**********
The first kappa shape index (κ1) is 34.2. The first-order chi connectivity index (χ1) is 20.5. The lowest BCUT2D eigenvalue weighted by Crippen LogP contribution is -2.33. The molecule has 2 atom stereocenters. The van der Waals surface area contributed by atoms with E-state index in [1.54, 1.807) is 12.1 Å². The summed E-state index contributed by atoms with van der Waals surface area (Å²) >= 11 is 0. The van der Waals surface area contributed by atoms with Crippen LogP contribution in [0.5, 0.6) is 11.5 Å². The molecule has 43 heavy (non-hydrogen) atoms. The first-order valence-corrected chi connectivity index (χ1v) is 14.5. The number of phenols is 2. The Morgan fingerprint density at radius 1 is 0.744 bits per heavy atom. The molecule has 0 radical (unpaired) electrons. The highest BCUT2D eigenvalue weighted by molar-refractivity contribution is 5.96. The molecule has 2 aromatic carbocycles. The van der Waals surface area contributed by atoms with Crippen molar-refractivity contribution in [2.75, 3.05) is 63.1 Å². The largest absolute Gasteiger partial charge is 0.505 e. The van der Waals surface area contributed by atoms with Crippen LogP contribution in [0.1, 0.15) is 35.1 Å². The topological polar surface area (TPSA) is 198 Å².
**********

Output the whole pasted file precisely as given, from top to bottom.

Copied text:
The first kappa shape index (κ1) is 34.2. The first-order chi connectivity index (χ1) is 20.5. The lowest BCUT2D eigenvalue weighted by Crippen LogP contribution is -2.33. The molecule has 2 atom stereocenters. The van der Waals surface area contributed by atoms with E-state index in [1.54, 1.807) is 12.1 Å². The summed E-state index contributed by atoms with van der Waals surface area (Å²) >= 11 is 0. The van der Waals surface area contributed by atoms with Crippen LogP contribution in [0.5, 0.6) is 11.5 Å². The molecule has 43 heavy (non-hydrogen) atoms. The first-order valence-corrected chi connectivity index (χ1v) is 14.5. The number of phenols is 2. The Morgan fingerprint density at radius 1 is 0.744 bits per heavy atom. The molecule has 0 radical (unpaired) electrons. The highest BCUT2D eigenvalue weighted by molar-refractivity contribution is 5.96. The molecule has 2 aromatic carbocycles. The van der Waals surface area contributed by atoms with Crippen molar-refractivity contribution in [2.75, 3.05) is 63.1 Å². The largest absolute Gasteiger partial charge is 0.505 e. The van der Waals surface area contributed by atoms with Crippen LogP contribution in [0.1, 0.15) is 35.1 Å². The topological polar surface area (TPSA) is 198 Å².